In 1939, your family escaped a deportation from Dzikow and fled into territory controlled by the Russians. What did you do?
Once my mother and the rest of the family had joined us, we followed many people we knew who had gone to Lemberg (today, Lvov, in the Ukraine). The living conditions there were terrible. Lemberg was full of refugees who had nowhere to go. People slept in the shuls, in the schools, in basements and just about anywhere they could find shelter. All the stores in Lemberg had been liquidated when the owners were forced to sell their merchandise at extremely low prices. We stood in long lines to purchase anything we could. We would then take the items and sell them on the black market for a nice profit.
My father had a brother who had fled to Lemberg from Cracow. He found an apartment, and my family, along with my mother’s brother and his family, all squeezed into this one-room apartment with his family.
We were in Lemberg for eight months. Then, we got word from some people who had returned to Dzikow that it was peaceful and that men were just being drafted for day work. So we registered to go back home. However, it was not to be.
The Russians had a list of where each Jew lived. After Shavuos 1940, Russian soldiers arrived with trucks and picked up all the refugees in town. We were driven to the railroad station and put into freight cars. My father was made foreman of the car. We saw my mother’s uncle and his family on the truck but they were sent to another freight car. My father approached the commander and requested that my uncle’s family be moved into our car. The 16 of us were reunited again.
The freight car began moving but we had no idea where we were going. When we arrived at the Russian border, the guards told us we were going north, “to Siberia.” We traveled for four weeks; traveling by day and stopping at night. Finally, we arrived at the border of the Ural Mountains.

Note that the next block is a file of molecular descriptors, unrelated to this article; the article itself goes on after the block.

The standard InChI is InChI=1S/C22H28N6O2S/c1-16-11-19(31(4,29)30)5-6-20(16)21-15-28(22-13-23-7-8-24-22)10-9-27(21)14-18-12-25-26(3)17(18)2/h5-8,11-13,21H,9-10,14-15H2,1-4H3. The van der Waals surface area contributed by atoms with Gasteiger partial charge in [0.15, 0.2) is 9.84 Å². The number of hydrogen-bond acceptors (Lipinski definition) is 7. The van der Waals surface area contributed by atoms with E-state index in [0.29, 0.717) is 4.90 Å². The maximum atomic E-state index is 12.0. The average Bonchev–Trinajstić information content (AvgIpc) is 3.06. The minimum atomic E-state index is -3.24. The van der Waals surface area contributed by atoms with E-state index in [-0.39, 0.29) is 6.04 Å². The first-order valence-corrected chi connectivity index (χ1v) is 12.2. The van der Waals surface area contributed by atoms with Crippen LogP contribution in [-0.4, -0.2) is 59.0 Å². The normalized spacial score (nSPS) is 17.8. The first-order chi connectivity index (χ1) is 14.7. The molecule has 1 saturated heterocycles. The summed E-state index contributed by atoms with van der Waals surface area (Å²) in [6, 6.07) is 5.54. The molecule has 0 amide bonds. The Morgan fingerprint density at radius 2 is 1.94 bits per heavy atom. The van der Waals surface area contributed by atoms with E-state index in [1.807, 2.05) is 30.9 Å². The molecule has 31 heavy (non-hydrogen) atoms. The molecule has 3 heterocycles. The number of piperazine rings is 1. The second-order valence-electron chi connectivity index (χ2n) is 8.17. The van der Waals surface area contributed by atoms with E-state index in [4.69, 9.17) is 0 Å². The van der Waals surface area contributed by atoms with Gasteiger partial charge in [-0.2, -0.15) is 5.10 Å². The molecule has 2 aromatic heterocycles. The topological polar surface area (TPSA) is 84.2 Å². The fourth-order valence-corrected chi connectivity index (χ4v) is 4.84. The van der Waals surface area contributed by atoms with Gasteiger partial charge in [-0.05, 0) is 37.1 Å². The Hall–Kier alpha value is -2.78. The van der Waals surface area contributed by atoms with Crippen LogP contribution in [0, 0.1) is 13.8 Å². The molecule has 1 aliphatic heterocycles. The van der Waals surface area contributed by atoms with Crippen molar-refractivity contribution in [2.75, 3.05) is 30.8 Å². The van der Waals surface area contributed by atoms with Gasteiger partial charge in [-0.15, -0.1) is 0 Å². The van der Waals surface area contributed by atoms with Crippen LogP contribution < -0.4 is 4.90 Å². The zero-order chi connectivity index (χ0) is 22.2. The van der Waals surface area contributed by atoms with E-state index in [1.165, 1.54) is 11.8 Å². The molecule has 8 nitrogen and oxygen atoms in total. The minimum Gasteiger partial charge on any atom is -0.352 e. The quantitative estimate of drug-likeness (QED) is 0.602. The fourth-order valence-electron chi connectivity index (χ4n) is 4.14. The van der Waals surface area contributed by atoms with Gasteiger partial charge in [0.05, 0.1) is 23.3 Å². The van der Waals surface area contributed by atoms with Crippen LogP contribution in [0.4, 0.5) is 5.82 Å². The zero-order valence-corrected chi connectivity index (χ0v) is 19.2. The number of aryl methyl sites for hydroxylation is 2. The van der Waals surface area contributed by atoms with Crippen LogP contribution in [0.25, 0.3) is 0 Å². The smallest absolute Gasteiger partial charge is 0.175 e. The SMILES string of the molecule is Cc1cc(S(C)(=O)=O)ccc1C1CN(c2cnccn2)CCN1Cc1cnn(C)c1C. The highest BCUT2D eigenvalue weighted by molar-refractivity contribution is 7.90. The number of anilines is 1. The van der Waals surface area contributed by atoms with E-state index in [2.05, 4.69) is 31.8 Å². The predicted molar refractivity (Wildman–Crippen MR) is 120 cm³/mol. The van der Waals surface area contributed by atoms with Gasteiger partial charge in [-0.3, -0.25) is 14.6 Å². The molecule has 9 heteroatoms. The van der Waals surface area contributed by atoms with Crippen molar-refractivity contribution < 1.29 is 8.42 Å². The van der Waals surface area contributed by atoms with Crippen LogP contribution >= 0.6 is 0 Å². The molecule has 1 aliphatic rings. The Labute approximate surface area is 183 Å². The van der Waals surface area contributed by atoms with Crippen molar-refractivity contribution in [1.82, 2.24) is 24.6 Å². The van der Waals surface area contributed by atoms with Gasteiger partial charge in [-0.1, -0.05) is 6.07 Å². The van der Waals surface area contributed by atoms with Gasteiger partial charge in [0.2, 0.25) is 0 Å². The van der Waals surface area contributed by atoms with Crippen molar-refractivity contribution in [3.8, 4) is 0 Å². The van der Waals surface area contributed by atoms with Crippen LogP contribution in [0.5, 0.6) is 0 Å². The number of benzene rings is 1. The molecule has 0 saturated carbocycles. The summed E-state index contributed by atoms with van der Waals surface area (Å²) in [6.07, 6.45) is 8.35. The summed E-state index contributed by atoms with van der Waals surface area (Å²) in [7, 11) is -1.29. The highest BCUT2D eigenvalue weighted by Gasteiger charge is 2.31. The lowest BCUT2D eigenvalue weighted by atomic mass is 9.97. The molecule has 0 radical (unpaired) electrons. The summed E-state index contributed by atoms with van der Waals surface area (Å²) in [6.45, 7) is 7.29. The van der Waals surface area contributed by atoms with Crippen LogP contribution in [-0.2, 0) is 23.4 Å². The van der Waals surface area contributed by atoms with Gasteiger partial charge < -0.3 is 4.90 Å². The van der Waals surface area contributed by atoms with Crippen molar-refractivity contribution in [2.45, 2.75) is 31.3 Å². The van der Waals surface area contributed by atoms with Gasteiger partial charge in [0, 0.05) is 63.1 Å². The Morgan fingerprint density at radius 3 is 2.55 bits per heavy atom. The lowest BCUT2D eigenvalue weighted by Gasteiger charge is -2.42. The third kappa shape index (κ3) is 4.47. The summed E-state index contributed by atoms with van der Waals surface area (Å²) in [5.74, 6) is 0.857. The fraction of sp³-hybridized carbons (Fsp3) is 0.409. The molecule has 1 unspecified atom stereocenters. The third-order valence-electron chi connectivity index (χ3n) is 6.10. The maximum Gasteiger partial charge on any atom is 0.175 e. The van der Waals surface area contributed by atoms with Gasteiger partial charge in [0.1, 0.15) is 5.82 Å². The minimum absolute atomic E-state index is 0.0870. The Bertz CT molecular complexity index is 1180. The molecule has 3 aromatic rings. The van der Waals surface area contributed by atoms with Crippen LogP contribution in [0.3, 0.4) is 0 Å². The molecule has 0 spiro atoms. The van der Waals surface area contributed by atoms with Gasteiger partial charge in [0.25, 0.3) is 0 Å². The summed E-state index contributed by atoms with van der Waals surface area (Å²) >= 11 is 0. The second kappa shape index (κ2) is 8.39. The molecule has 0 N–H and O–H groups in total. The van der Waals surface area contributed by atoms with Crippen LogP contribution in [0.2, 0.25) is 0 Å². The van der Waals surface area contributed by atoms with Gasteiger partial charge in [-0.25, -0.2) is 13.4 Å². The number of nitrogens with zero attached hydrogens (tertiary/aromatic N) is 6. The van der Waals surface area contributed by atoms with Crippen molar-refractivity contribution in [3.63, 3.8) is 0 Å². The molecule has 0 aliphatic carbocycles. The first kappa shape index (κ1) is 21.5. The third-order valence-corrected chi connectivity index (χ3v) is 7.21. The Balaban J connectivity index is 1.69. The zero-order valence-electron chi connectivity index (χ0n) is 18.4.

When we arrived at the last railroad station, we were transferred onto barges normally used to hold wheat. We received daily food rations. We remained there for two weeks before we began traveling north on the river. At the river’s end, there were approximately a thousand people who had arrived on other transports. From there we were transferred to row boats, in which we traveled for a day. Then the transport was divided into three groups. Ours consisted of 350 people.
We arrived at a clearing in the woods with five barracks. Guards were waiting impatiently for us. We were told that we would be living and working in these quarters. About 60 people were assigned to each barrack.
They allowed us to rest for two days before bringing in the Russians who would teach us to chop down trees. We were divided into groups of five. We used six-foot saws and axes. Each group had to meet a quota; any group that didn’t meet its quota received only half the food ration for the day. The food ration wasn’t too big to begin with. Some people who had money were able to purchase extra food from a nearby store, but those who had no money basically starved.
On Rosh Hashanah 1940, a few chassidic Yidden decided to daven in their barrack. I was among them. There were Russian foremen supervising us. When none of us reported to work, the foremen told the commander. He came rushing in and found us davening. Many of us escaped through the window. Two older men who couldn’t run were arrested, still wearing their talleisim. One of them died; he was the first korban in our barrack. On the second day of Rosh Hashanah and Yom Kippur, no one dared to stay behind.
Winter came and snow fell heavily. We trudged through the snow. Most of the older people and the children did not make it through the winter. They died of dysentery. We were there for 18 months. In that time, we cleared about 2.5 miles of forest area. We worked every day, six days a week.
To be continued.
These survivors’ memoirs are being compiled by Project Witness.